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Listen Up: A week of likely and unlikely cover songs

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A lot of cover songs were released this week by various artists, but the one I wanted to hear the most I couldn’t listen to. Prince covered David Bowie’s “Heroes” at a concert on Friday, but the few fan-shot videos were quickly erased from the web, as the Purple One is wont to do. I guess I’ll have to settle for imagining.

But there are other cover songs out this week that we don’t have to imagine, and they are both as likely and unlikely as possible.

“Touch of Grey” by The War on Drugs

There is not a much better band for The War on Drugs to cover than the Grateful Dead, one of the many influencers of its classic rock sound.

The War on Drugs seems to take bits and pieces from old rock bands — reverb-y guitars, harmonicas and singer Adam Granduciel’s Bob Dylan-esque whine. None of those things are “in” among other indie bands, putting The War on Drugs in the strange position of being both totally unique and somewhat of a retread.

But the band still makes emotional and powerful music, much like the great San Francisco jam band.  

Members from the National brought together a heap of modern artists for an album of 59 Dead covers, “Day of the Dead.” Along with The War on Drugs, Courtney Barnett, Flaming Lips, Mumford & Sons and many others give their takes on songs like “New Speedway Boogie,” “Dark Star” and “Friend of the Devil.”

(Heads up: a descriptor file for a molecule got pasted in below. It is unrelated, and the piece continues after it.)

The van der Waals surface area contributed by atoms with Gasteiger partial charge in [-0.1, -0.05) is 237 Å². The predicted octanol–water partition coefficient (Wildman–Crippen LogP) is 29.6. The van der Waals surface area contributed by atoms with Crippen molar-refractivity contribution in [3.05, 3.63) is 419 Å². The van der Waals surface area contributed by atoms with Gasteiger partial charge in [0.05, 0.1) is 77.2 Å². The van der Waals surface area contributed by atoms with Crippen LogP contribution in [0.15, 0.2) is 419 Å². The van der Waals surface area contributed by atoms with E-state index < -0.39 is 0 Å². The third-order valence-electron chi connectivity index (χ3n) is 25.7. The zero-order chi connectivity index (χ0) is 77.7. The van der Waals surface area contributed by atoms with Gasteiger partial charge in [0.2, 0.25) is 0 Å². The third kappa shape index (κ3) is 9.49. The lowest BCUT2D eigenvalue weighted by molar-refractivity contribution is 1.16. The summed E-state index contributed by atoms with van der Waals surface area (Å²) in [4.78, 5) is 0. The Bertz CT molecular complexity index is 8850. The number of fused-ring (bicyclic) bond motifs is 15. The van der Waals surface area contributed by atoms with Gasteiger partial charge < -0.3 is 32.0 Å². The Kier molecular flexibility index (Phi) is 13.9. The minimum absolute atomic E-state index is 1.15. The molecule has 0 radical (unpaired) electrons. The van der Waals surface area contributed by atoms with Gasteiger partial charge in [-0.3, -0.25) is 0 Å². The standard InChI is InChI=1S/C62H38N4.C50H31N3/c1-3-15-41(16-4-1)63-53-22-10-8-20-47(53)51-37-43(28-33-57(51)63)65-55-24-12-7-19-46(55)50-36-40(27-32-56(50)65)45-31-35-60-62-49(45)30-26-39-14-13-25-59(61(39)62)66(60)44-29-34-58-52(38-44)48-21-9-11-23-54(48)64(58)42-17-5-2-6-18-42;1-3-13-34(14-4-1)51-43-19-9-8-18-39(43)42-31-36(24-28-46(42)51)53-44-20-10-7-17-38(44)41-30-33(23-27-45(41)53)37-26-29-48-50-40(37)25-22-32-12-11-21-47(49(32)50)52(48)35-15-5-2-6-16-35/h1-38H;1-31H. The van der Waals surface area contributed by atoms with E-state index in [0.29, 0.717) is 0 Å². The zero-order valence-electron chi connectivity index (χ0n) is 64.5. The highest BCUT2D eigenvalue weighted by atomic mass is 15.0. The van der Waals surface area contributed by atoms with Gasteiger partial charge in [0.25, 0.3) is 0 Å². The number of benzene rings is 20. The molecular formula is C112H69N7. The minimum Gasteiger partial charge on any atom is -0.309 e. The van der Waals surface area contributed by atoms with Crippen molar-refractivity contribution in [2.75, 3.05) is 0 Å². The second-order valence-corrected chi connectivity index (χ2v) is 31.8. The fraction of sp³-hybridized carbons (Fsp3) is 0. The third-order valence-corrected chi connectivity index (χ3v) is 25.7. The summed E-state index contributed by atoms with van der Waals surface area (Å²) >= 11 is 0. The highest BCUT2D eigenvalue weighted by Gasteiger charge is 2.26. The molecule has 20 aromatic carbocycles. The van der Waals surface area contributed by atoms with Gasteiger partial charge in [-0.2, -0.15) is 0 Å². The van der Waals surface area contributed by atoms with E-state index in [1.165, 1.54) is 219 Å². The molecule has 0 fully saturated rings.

“Touch of Grey” is the Grateful Dead’s most famous song, one of the few that the band could condense enough for the radio.

The War on Drugs’ version of the song does not stray too far from the original, but it works so well that it begs the question of why this hadn’t happened sooner. It is soothing music perfect for staring off blankly into the distance.

“Changes” by Charles Bradley

Bradley is an old-school soul man, a one-time James Brown impersonator, who, in his late 60s, has become a hit on the festival circuit and released two albums. In other words, he is not exactly a likely candidate to cover a Black Sabbath song.

Still, it is one of the band’s most famous ballads, and Bradley’s worn voice only adds to the heartbroken emotion.

Rising and falling horns and guitars interplay on this slow burner, and it is a tearjerker from the start. Maybe a full album of metal covers should be in store. I, for one, would want to hear his take on “Holy Diver” by Dio.

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